(CN) — A whopping 29.7 million Americans received jobless benefits last week, the Labor Department reported Thursday, giving numbers that, while dropping, are still some 20 times higher than last year’s figures.
Roughly 8.6% of the 136 million workers who meet age and work requirements to qualify for traditional benefits are receiving them. An additional 14.4 million gig workers and entrepreneurs received Pandemic Unemployment Assistance as of Aug. 29, and 1.5 million received Pandemic Emergency Unemployment Compensation.
With 20% of its workforce receiving benefits, Hawaii reported the highest insured unemployment rate in the country last week, followed by California, Nevada and New York.
Officially, the Bureau of Labor Statistics counted 8.4% of workers as unemployed in August. Counting potentially misclassified participants who were absent from work as well as those who stopped looking for jobs, at least 11.5% of Americans were out of a job in August.
While many consider official unemployment an undercount of the country’s job situation, others have taken issue with weekly reported insured unemployment.
In a Sept. 15 analysis parsing out daily unemployment insurance claims, the California Policy Lab found some applications processed in the last week of August were for jobless claims that dated as far back as April. Additionally, California has reported a surge 33% surge in claims for Pandemic Unemployment Assistance over the last few weeks, a trend researchers attribute to fraud rather than a rise in joblessness.
According to the Department of Labor, California reported the highest increase new claims for jobless benefits last week, with 230,225 claims for traditional unemployment insurance and 369,443 new claims for Pandemic Unemployment Assistance.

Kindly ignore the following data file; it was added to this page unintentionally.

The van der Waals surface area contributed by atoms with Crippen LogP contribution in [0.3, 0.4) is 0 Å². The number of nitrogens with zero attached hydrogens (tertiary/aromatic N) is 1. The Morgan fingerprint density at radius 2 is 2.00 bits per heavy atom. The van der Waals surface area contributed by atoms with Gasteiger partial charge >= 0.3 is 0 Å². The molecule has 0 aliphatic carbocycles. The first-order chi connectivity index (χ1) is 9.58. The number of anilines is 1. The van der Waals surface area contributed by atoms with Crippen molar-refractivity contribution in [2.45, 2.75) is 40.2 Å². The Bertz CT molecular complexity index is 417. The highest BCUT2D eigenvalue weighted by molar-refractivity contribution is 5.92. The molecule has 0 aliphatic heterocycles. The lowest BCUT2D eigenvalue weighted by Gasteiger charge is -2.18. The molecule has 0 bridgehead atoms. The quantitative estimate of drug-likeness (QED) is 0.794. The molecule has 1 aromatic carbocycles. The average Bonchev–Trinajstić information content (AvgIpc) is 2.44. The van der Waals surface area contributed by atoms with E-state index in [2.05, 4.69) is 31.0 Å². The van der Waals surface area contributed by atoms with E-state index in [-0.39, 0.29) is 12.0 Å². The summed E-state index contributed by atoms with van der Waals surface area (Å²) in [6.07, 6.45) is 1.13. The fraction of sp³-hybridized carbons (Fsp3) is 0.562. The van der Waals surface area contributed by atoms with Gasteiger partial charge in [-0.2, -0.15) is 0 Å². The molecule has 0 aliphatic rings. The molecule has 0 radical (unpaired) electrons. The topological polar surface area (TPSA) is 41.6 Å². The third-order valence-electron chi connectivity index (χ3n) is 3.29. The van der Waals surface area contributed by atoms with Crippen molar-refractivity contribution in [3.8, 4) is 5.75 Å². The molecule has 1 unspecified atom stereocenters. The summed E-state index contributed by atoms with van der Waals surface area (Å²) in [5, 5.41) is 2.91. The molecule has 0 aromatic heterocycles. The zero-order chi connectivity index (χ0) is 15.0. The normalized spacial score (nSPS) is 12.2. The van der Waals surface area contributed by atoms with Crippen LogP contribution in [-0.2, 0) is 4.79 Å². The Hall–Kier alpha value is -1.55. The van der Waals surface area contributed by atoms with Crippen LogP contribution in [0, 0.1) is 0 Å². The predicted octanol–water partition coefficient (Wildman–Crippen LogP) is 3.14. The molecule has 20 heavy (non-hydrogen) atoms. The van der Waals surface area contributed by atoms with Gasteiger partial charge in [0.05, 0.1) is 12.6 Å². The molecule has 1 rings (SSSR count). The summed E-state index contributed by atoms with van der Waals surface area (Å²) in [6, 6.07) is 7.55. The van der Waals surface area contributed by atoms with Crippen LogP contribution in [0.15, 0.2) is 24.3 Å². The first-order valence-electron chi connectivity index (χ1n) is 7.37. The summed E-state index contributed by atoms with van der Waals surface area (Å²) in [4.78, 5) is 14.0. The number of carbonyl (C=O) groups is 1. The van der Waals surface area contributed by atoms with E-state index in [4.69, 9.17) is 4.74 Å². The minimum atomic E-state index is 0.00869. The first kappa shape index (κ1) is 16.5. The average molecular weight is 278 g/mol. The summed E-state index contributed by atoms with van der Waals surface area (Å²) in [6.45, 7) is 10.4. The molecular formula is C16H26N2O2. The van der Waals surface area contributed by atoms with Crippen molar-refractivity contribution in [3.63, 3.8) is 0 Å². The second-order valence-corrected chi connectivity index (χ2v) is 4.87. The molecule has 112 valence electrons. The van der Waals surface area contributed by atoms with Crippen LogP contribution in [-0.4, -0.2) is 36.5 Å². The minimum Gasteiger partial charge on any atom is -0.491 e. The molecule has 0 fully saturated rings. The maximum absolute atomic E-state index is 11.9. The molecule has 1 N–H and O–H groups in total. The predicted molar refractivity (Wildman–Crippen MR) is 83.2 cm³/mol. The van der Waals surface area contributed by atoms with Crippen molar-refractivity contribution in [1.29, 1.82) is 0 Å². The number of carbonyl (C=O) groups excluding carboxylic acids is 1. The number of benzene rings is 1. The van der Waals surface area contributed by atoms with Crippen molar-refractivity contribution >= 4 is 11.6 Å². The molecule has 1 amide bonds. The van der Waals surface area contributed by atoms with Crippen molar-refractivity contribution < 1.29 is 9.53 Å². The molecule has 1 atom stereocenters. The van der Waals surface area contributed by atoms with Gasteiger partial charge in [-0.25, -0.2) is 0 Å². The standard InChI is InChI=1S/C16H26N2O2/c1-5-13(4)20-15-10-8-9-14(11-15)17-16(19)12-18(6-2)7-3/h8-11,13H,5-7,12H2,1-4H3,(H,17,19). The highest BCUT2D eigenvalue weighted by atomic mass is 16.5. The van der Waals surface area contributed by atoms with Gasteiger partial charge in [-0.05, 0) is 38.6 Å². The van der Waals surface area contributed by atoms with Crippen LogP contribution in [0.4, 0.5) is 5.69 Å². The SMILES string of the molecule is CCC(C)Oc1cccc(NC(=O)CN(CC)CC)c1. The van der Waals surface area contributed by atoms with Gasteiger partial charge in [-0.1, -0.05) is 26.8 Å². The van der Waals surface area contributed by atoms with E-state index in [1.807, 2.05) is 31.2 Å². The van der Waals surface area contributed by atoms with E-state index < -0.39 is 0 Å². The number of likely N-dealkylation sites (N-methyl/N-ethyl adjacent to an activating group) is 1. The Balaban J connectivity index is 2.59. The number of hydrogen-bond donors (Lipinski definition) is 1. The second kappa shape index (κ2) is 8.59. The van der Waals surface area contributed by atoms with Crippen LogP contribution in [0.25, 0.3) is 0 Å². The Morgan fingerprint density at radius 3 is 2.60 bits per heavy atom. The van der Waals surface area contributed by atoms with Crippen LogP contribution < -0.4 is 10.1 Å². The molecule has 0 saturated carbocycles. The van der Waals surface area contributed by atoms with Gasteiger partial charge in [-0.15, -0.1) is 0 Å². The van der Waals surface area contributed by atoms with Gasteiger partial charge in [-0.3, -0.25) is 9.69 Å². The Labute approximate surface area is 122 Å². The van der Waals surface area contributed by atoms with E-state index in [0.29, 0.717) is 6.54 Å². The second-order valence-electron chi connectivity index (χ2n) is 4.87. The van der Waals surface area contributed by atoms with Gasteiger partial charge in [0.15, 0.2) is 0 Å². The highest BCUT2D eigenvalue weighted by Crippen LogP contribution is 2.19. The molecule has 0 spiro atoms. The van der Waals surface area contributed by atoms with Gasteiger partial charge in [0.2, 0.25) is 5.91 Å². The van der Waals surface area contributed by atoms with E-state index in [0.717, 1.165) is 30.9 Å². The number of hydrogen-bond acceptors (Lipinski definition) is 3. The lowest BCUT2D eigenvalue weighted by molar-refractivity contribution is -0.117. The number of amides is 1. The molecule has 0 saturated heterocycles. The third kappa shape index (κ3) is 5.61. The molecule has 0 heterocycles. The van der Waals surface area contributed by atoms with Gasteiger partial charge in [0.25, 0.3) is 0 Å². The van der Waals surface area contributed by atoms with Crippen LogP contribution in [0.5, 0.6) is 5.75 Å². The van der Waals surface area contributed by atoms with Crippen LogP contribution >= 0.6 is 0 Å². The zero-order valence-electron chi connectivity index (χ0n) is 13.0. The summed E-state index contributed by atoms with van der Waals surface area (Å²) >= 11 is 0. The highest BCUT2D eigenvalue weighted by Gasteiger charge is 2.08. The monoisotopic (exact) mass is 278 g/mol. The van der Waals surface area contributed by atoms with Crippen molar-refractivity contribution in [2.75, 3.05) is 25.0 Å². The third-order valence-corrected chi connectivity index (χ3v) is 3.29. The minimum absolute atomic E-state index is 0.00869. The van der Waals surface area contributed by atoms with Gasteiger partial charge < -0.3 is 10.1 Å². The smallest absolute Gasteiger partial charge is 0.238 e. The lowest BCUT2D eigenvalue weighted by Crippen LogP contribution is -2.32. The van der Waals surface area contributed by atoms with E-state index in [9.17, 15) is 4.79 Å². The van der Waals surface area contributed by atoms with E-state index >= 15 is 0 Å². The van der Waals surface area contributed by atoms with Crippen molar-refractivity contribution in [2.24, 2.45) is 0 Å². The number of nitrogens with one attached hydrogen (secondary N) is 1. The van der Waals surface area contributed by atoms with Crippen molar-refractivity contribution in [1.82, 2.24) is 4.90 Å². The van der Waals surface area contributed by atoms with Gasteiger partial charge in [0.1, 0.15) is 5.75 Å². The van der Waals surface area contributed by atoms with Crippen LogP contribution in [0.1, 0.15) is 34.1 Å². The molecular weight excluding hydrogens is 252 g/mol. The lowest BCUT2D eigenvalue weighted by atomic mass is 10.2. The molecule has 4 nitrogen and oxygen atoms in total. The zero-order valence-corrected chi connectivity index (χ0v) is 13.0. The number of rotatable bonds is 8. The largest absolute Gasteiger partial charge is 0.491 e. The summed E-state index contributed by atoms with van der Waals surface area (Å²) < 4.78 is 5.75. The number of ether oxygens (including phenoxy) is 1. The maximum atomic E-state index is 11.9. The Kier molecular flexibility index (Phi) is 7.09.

California’s Pandemic Unemployment Assistance claims made up more than half of the nation’s total claims last week.
“The large rise in the number of new UI claims and steep increases in continuing claims are likely affected by fraud, but by using new metrics that go beyond these numbers, we are able to shed light on the true state of California’s labor market,” Till von Wachter, a UCLA economics professor who co-authored of the analysis, said in a statement.
The analysis confirmed nearly 20% of the state’s workforce received jobless benefits in August and since March 39%, or 7.5 million people, have filed for benefits at some point.
“Our analysis paints a mixed picture of the recovery: new initial claims for regular UI (not counting PUA) fell below the Great Recession peak for several weeks in a row, a first in this crisis and a positive sign,” added von Wachter, who is also faculty director at the California Policy Lab.
Although it’s not possible to tell from the data when people claiming benefits were actually out of work, the Department of Labor reported receiving 1.4 million new jobless claims from states last week, including 790,021 claims for traditional unemployment and 658,737 new Pandemic Unemployment Assistance claims.
Nationally, the New York Times estimates, “the number of people receiving unemployment benefits of any kind right now is 20 million to 25 million, rather than the 30 million suggested by federal continuing-claims data.”